Unfortunately, most of what we know is a confusing mix of fact and fiction, of myth and reality. Some of the common myths are dispelled in the book “Successful Aging” by John W. Rowe, M.D. and Robert L. Kahn, Ph.D., published in 1989.
The book gives results of extensive studies of aging funded by the John D. and Katherine T. MacArthur Foundation which disprove myths such as these:
Myth 1. To be old is to be sick
Reality: Life expectancy in the U.S. has increased dramatically over the past decades. That’s good, but increased longevity could be a mixed blessing. How healthy will we be as we live longer and longer?
As Rowe and Kahn point out, opinions vary. The optimistic view is that the same advances in medicine that allow us to live longer will also reduce disease and disability in old age. The pessimistic view states just the opposite–that as the population becomes older, it will become sicker.
Studies by the MacArthur Foundation confirm the optimistic view. Older people are much more likely to age well than to become decrepit and dependent. In fact, in the 65 to 74 age group, 89% have no disabilities at all, and relatively few live in nursing homes.
Rowe and Kahn conclude that
…decades of research clearly debunk the myth that to be old in America is to be sick and frail. Older Americans are generally healthy…The combination of longer life and less illness is adding life to years as well as years to life.
Myth 2. You can’t teach an old dog new tricks
Reality: The myth is that along with the body, the mind undergoes decline-and-decay. Old people can’t learn anything new, and they can barely remember what they used to know.
Since both the young and the old themselves tend to believe this, the myth creates a disturbing downward spiral, a self-fulfilling prophesy. If you don’t think you can learn new things, you may stop even trying.
The less hard you try, the less well you perform. The less well you perform, the less hard you try and so on and so on. In reality, older people can and do learn new things, and they learn them well.
The MacArthur research is encouraging. First of all, fears of age-related decline are much exaggerated. Older people become so sensitive to the threat of Alzheimer’s that every time they can’t recall a name or find their keys they panic. But as the authors point out, Alzheimer’s Disease is not a normal, inevitable part of aging.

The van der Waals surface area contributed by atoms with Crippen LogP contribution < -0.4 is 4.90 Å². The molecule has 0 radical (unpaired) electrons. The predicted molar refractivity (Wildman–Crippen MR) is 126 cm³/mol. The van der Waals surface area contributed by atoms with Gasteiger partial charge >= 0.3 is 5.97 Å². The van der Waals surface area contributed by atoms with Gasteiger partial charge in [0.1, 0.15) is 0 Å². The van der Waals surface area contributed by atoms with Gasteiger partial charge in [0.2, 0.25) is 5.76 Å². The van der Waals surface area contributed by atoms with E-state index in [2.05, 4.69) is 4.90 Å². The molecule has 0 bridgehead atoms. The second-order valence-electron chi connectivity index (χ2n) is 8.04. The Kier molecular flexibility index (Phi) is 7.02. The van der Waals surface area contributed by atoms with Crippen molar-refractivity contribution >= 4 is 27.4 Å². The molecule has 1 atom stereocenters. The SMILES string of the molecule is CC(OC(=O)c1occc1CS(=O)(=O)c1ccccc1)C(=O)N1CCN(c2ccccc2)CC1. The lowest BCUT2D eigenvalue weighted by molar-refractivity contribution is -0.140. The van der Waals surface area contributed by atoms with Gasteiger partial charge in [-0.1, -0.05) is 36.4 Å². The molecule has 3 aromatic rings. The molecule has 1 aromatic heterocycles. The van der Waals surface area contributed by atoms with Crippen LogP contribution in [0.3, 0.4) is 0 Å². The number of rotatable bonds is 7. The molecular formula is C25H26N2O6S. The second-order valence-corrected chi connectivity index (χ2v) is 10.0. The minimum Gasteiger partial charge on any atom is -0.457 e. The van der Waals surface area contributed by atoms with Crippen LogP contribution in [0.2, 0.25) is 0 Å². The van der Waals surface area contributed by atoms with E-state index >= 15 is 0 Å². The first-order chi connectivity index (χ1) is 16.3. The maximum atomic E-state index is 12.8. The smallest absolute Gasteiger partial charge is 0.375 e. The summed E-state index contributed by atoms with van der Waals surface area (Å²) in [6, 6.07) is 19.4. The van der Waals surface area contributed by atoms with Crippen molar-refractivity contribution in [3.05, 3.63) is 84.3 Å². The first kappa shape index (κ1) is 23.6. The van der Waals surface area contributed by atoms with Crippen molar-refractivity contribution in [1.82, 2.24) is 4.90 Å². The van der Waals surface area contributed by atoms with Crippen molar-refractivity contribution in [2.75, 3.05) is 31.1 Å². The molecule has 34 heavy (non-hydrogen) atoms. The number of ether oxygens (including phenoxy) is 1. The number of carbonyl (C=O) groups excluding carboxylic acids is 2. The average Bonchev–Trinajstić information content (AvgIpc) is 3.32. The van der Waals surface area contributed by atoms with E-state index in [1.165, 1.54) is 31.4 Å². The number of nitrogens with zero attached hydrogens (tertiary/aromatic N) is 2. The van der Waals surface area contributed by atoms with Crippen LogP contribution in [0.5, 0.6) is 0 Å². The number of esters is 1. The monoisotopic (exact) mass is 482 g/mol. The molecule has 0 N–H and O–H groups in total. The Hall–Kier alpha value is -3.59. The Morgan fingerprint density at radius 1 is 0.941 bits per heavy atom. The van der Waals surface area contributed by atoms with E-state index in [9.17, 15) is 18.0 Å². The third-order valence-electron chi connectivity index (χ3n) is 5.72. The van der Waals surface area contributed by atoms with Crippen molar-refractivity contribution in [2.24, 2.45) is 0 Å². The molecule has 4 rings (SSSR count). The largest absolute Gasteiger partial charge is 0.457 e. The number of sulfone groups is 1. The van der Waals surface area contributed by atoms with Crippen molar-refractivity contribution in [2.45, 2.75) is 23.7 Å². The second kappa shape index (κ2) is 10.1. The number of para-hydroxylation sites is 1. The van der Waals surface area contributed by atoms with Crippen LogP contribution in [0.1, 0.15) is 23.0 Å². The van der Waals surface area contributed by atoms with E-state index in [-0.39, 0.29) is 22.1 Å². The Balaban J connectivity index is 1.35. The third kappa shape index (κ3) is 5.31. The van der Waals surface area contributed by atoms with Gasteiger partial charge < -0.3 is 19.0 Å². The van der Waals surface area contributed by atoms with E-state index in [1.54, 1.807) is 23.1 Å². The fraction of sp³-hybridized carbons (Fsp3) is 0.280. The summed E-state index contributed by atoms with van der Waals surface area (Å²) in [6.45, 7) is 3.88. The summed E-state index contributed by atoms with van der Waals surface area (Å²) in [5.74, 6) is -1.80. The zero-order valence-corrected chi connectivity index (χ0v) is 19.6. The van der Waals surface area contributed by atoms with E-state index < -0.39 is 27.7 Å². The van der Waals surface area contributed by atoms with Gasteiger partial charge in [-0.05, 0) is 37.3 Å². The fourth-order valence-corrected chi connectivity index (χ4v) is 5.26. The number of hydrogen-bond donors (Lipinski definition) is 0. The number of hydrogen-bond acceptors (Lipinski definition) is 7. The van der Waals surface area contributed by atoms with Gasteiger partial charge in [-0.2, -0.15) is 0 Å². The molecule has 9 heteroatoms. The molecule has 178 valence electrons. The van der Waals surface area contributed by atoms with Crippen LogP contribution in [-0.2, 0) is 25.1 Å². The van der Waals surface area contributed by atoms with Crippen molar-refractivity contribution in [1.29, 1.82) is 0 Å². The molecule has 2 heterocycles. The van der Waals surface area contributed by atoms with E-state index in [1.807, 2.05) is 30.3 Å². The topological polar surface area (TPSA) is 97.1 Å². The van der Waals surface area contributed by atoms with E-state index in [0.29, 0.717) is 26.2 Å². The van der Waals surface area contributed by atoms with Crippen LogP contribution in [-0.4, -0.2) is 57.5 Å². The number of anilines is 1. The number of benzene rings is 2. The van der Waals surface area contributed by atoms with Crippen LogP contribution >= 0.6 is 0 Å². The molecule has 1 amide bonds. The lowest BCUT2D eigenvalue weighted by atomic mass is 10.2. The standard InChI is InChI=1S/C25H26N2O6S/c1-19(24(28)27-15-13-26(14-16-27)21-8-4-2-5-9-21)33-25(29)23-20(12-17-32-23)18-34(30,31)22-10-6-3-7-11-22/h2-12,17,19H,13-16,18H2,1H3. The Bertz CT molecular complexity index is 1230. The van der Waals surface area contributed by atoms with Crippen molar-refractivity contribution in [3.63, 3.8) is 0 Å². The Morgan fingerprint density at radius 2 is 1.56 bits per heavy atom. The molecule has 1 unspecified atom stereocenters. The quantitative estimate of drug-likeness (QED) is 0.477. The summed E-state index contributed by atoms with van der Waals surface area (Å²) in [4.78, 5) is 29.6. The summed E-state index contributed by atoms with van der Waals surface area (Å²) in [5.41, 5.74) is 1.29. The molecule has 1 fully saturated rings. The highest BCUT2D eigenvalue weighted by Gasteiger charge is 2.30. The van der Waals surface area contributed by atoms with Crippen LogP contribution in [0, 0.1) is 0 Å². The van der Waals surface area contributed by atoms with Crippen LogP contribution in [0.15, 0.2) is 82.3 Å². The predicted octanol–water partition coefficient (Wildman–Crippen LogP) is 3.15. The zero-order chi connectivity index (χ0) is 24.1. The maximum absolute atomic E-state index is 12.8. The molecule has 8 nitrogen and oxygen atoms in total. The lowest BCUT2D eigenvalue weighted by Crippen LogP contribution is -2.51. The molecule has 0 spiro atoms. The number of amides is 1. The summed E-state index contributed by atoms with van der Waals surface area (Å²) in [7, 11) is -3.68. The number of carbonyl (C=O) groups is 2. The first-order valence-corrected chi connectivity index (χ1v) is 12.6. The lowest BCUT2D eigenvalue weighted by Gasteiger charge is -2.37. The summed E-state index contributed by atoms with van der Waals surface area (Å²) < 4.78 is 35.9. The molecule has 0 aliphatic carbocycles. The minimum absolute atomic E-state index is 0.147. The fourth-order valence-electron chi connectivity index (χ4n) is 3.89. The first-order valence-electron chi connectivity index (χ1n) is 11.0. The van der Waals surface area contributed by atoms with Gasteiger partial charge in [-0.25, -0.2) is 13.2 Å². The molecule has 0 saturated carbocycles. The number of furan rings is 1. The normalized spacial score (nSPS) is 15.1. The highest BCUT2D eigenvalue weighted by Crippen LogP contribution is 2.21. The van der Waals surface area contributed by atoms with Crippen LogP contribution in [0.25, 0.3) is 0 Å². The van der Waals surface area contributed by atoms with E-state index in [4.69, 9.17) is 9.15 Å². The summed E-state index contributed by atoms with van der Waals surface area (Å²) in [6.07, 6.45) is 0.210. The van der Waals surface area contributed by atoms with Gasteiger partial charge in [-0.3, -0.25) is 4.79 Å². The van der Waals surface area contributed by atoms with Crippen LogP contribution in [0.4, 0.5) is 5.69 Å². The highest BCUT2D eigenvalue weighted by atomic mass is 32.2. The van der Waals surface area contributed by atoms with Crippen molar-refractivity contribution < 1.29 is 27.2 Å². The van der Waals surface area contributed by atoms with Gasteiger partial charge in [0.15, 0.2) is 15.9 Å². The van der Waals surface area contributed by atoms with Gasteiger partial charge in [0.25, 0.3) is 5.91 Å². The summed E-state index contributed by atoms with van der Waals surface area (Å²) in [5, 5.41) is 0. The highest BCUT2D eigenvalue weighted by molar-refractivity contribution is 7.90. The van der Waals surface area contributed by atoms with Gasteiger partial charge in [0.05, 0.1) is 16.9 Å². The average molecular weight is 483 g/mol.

One thing which is a normal part of aging is some reduction in explicit memory: that frustrating inability to recall a specific name when you want to. Say, reading about Farah Fawcett makes you think of Charley’s Angels on TV.
OK, there was Farah and Jaclyn Smith, and the other one? What was her name, anyway? Eventually, the name “Kate Jackson” will come to you, but it may take a while. But wait, it gets worse!
Myth 3. The light may be on, but the voltage is low
Reality: This myth hints that not only do physical and mental abilities decline dramatically as people age but also sexual activity.
If old people are interested, they aren’t capable, and if they’re capable, they’re not interested. Again, more fiction that fact.
It’s true that sexual activity tends to decrease in old age, although there are tremendous individual differences. However, it’s also true that as people age, they are having sex a lot more often than many would have guessed. For example, a study published in 2007 in the “New England Journal of Medicine” found that in the 57 to 64 age group, 73% had had sex with a partner in the last year.
This is encouraging but also rather sad because the main factor seemed to be not age—but availability of a partner. Thus older women were less likely to be sexually active because they often outlive their partners, and—here’s the really unfair part—men their age tend to marry younger women.
Even sadder is that some older adults of both sexes believed that they shouldn’t be having sex at their age. Belief in the myth perpetuates the myth!
All in all, our ideas about aging have long been more myth than reality. The reality is that many old people can be active physically, mentally, socially, and sexually to a very advanced age indeed.
Photo by hapal